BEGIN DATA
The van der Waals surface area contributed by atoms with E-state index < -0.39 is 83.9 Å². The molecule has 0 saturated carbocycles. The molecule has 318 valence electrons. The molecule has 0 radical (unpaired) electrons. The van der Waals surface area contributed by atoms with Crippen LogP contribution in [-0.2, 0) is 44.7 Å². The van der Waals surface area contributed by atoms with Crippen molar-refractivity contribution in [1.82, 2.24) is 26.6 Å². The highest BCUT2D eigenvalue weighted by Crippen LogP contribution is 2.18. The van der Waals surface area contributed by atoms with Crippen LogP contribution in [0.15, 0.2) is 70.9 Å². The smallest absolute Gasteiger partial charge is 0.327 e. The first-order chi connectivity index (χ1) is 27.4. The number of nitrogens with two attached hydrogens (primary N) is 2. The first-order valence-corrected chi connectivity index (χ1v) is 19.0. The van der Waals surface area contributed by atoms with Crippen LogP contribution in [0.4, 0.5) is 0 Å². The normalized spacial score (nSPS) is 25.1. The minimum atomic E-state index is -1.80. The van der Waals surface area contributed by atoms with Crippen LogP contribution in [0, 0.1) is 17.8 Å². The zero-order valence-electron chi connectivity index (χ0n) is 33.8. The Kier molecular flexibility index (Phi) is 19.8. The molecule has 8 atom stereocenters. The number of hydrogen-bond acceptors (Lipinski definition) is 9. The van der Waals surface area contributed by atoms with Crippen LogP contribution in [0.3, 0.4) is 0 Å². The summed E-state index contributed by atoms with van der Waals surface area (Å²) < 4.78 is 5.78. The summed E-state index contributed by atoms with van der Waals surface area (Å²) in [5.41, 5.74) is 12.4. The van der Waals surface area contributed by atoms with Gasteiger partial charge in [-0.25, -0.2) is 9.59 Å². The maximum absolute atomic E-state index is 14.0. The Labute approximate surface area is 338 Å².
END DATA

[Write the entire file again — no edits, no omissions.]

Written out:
The van der Waals surface area contributed by atoms with E-state index < -0.39 is 83.9 Å². The molecule has 0 saturated carbocycles. The molecule has 318 valence electrons. The molecule has 0 radical (unpaired) electrons. The van der Waals surface area contributed by atoms with Crippen LogP contribution in [-0.2, 0) is 44.7 Å². The van der Waals surface area contributed by atoms with Crippen molar-refractivity contribution in [1.82, 2.24) is 26.6 Å². The highest BCUT2D eigenvalue weighted by Crippen LogP contribution is 2.18. The van der Waals surface area contributed by atoms with Crippen LogP contribution in [0.15, 0.2) is 70.9 Å². The smallest absolute Gasteiger partial charge is 0.327 e. The first-order chi connectivity index (χ1) is 27.4. The number of nitrogens with two attached hydrogens (primary N) is 2. The first-order valence-corrected chi connectivity index (χ1v) is 19.0. The van der Waals surface area contributed by atoms with Crippen LogP contribution in [0.4, 0.5) is 0 Å². The normalized spacial score (nSPS) is 25.1. The minimum atomic E-state index is -1.80. The van der Waals surface area contributed by atoms with Crippen LogP contribution in [0, 0.1) is 17.8 Å². The zero-order valence-electron chi connectivity index (χ0n) is 33.8. The Kier molecular flexibility index (Phi) is 19.8. The molecule has 8 atom stereocenters. The number of hydrogen-bond acceptors (Lipinski definition) is 9. The van der Waals surface area contributed by atoms with Crippen LogP contribution in [0.3, 0.4) is 0 Å². The summed E-state index contributed by atoms with van der Waals surface area (Å²) < 4.78 is 5.78. The summed E-state index contributed by atoms with van der Waals surface area (Å²) in [5.41, 5.74) is 12.4. The van der Waals surface area contributed by atoms with Gasteiger partial charge in [-0.25, -0.2) is 9.59 Å². The maximum absolute atomic E-state index is 14.0. The Labute approximate surface area is 338 Å².